Low intensity exercise does not impact cognitive function during exposure to normobaric hypoxia
Exposure to hypoxia is associated with cognitive impairment, mediated by cerebral deoxygenation. This can be problematic for individuals who perform mental tasks at high altitude. Eight healthy men completed two experimental trials consisting of 5h of exposure to normobaric hypoxia (12.5% O2). In one of the experimental trials (Hypoxia) subjects remained resting in a seated position the entire 5h; in the other experimental trial (Hypoxia and Exercise) subjects rested 2h, cycled for 1h at constant wattage (workload equivalent to 50% of altitude adjusted VO2max), then rested the last 2h. Cerebral oxygenation was measured continuously via near-infrared spectroscopy and cognitive performance was assessed by Trail Making Test A and B. Cerebral oxygenation and cognitive performance both were impaired during exposure to hypoxia. In the Hypoxia and Exercise trial, subjects experienced further declinations in cerebral oxygenation without concomitant decreases in cognitive function. These data demonstrate that cognitive function declines during exposure to normobaric hypoxia and this decline is not exacerbated by low intensity exercise.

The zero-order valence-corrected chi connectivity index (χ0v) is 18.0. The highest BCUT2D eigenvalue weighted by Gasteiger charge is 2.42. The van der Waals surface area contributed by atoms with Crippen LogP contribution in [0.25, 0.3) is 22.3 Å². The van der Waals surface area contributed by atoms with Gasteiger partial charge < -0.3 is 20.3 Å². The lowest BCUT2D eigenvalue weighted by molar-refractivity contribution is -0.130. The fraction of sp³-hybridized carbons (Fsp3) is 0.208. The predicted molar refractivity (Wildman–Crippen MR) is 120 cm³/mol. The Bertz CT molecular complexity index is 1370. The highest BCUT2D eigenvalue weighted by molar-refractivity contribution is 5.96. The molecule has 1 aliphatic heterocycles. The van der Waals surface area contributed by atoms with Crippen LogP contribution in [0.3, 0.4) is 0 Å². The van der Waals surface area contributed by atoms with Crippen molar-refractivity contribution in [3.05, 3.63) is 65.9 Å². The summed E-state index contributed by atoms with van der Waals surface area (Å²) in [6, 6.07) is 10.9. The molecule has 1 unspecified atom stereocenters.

Physiology and Behavior
Kim, C. H.; Ryan, E. J.; Seo, Y.; Peacock, Corey Allen; Gunstad, J.; Muller, M. D.; Ridgel, A. L.; and Glickman, E. L., "Low intensity exercise does not impact cognitive function during exposure to normobaric hypoxia" (2015). Department of Health and Human Performance Faculty Articles. 42.